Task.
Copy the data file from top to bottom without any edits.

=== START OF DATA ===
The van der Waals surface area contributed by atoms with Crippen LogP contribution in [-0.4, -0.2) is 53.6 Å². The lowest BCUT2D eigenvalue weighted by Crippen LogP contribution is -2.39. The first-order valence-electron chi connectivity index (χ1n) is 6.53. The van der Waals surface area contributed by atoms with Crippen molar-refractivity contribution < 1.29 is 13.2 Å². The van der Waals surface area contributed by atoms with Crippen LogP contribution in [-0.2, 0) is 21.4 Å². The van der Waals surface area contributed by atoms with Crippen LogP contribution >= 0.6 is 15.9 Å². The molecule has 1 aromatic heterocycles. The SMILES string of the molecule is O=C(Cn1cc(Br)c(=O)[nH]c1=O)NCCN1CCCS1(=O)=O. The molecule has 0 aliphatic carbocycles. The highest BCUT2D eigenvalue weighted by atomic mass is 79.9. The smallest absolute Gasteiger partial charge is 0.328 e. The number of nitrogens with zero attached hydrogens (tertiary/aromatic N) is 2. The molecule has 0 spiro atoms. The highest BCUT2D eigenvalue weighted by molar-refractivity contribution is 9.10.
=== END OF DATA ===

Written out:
The van der Waals surface area contributed by atoms with Crippen LogP contribution in [-0.4, -0.2) is 53.6 Å². The lowest BCUT2D eigenvalue weighted by Crippen LogP contribution is -2.39. The first-order valence-electron chi connectivity index (χ1n) is 6.53. The van der Waals surface area contributed by atoms with Crippen molar-refractivity contribution < 1.29 is 13.2 Å². The van der Waals surface area contributed by atoms with Crippen LogP contribution in [-0.2, 0) is 21.4 Å². The van der Waals surface area contributed by atoms with Crippen LogP contribution >= 0.6 is 15.9 Å². The molecule has 1 aromatic heterocycles. The SMILES string of the molecule is O=C(Cn1cc(Br)c(=O)[nH]c1=O)NCCN1CCCS1(=O)=O. The molecule has 0 aliphatic carbocycles. The highest BCUT2D eigenvalue weighted by atomic mass is 79.9. The smallest absolute Gasteiger partial charge is 0.328 e. The number of nitrogens with zero attached hydrogens (tertiary/aromatic N) is 2. The molecule has 0 spiro atoms. The highest BCUT2D eigenvalue weighted by molar-refractivity contribution is 9.10.